A Triangle from Three Sticks

Take a stick 1 meter long and break it in two random places.  What are the odds the three pieces can make a triangle?  Do the odds change if you (1) choose the two break points on the 1m stick, or (2) break the stick once and choose one of the two pieces to break again?

Source: Past Puzzle Experience.


Solutions were received from Joseph DeVincentis, Philippe Fondanaiche, Jeremy Galvagni, Jozef Hanenberg, Alan O'Donnell, and Alessandro Fogliati.  Philippe's diagrams are helpful in seeing the solutions:

Q1

 Let X and Y the abscissas of the first and the second points chosen at random on the stick. X and Y are two random and independent variables uniformly distributed on the square [0,1].

If X>Y, then three pieces are Y, X-Y, 1-X long and can make a triangle if X and Y belong to the yellow triangle defined in the following diagram. If X<Y, the three sticks are X, Y-X and 1-Y long and make a triangle if X and Y belong to the green triangle.

 
Then the odds the three pieces  make a triangle are given by the ratio of the sum of the areas of the green and yellow triangles to the area of the square, that is to say: 1/4=0.25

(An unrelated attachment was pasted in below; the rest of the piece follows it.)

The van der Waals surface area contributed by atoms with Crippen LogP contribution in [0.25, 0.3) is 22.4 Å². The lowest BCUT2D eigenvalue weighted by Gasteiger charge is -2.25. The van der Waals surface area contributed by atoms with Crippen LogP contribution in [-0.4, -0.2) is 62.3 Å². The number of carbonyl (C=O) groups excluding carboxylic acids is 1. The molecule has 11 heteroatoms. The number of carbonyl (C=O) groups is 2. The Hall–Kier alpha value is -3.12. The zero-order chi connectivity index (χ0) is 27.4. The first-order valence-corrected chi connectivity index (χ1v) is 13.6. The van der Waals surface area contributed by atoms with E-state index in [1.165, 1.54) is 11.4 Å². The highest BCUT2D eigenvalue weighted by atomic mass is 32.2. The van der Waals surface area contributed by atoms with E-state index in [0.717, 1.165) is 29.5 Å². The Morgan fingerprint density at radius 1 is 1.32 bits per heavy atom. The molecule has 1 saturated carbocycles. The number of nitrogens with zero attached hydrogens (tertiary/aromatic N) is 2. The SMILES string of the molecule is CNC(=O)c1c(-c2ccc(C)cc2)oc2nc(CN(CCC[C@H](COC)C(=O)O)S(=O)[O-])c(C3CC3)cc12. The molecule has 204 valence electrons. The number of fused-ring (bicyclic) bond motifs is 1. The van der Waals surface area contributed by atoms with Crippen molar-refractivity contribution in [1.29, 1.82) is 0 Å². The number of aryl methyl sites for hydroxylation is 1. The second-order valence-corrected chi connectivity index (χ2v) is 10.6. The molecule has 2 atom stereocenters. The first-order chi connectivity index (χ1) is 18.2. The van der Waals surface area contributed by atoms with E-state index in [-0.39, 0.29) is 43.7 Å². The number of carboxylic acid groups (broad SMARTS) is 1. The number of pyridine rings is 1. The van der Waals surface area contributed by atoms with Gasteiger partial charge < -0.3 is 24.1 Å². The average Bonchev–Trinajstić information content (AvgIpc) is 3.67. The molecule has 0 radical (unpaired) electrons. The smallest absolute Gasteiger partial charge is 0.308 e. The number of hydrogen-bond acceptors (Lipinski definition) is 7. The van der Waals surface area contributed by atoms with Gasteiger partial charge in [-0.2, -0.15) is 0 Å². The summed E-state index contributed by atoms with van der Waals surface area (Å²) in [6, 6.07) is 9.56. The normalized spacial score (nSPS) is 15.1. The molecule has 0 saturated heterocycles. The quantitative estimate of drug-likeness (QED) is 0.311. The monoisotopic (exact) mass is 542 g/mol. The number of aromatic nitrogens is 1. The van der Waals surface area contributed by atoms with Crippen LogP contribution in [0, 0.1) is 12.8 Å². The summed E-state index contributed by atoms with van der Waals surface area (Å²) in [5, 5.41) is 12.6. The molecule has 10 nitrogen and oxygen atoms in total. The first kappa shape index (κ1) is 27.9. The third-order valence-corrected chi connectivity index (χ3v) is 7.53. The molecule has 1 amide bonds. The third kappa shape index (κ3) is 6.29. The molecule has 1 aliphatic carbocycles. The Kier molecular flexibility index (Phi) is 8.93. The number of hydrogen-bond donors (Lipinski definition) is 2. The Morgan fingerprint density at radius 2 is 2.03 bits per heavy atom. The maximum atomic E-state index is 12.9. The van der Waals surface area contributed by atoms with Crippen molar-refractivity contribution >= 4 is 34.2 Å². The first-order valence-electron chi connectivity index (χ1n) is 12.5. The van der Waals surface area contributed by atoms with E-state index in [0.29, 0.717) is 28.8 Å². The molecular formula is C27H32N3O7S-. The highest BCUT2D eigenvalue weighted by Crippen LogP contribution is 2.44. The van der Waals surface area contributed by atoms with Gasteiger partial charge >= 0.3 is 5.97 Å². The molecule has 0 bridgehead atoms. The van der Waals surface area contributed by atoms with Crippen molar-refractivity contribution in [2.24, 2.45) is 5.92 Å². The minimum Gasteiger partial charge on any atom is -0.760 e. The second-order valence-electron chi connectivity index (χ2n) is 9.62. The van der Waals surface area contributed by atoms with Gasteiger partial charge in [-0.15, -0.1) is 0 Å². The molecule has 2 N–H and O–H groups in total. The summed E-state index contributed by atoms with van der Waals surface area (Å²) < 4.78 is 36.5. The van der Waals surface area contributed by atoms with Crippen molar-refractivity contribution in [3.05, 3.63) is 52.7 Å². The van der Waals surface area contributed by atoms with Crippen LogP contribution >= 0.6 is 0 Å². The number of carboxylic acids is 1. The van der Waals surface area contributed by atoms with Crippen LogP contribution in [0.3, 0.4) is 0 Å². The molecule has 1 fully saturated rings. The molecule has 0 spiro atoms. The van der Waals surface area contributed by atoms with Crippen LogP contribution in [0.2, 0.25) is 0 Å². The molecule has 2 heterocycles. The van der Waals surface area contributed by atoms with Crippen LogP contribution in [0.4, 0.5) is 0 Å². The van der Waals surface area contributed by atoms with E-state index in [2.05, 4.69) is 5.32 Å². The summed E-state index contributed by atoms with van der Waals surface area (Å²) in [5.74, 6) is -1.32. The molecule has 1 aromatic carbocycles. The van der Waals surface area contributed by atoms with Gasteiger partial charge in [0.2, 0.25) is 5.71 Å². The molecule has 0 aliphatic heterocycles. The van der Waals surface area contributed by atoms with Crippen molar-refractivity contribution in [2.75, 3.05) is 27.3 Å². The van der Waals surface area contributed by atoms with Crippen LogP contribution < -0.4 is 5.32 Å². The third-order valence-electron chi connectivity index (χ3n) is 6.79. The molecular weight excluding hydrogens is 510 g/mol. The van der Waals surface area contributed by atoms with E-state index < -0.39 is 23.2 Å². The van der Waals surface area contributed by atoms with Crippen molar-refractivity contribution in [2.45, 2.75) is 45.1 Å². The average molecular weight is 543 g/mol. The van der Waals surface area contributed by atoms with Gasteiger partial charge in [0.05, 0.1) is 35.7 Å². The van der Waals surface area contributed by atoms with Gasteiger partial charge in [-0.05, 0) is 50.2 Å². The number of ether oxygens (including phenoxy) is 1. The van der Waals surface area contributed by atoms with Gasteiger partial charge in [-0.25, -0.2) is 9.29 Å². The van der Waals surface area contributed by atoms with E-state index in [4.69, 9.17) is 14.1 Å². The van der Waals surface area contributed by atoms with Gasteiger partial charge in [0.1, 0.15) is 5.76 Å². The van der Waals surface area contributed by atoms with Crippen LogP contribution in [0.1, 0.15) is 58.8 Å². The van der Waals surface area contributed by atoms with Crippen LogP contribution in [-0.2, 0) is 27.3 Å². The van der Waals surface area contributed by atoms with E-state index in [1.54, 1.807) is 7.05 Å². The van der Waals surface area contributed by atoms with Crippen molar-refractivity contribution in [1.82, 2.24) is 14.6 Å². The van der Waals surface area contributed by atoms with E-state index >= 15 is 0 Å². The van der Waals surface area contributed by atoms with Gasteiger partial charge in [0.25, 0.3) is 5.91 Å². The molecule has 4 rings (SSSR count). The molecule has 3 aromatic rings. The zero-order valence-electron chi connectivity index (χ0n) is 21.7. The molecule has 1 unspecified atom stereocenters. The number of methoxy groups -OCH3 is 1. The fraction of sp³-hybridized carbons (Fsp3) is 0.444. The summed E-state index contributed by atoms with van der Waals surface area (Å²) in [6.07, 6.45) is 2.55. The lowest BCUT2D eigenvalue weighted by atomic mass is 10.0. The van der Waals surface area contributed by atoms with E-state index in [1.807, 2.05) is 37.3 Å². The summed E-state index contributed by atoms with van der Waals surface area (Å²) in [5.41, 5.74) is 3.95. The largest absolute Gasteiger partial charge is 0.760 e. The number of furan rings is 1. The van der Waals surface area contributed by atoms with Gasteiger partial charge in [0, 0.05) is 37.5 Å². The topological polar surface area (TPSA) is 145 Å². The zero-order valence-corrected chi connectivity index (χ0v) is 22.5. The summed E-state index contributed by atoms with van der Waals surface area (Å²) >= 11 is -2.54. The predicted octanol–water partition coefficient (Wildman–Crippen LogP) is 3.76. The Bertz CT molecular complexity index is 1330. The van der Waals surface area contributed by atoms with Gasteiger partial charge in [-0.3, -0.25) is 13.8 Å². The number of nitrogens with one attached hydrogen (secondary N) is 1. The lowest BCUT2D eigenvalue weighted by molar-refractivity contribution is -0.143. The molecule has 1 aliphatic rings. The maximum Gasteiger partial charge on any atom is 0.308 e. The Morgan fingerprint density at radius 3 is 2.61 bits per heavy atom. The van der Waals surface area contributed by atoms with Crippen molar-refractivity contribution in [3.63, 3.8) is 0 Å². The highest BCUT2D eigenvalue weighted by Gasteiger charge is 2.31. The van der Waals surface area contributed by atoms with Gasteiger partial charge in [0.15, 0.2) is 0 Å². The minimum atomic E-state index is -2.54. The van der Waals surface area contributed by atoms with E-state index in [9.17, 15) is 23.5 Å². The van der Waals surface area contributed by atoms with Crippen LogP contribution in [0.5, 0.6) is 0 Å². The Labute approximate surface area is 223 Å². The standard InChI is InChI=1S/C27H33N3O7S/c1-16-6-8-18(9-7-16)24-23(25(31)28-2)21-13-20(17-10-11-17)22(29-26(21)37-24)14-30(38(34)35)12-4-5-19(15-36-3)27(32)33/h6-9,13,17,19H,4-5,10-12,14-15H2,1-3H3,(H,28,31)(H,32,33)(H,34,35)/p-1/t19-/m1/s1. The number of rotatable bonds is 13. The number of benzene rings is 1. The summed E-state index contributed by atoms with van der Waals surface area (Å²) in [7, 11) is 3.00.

Q2

 In this case, the second point is chosen at random on the stick X or on the stick 1-X. As one of the two sticks is again chosen at random (1/2 for each of them) and as the probability laws of X and of 1-X are strictly the same, we can limit the analysis to the stick X.

Y is uniformly distributed on [0,x]. So the probability law of (X,Y) is defined by f(x,y)=1/x within the right isosceles triangle OAB.

As above, the three pieces make a triangle if X and Y are in the red triangle:


Then the odds the three pieces make a triangle is sum[sum[dx*dy/x]] on the red triangle = Ln[2] 0.5 = 0.193147....


Mail to Ken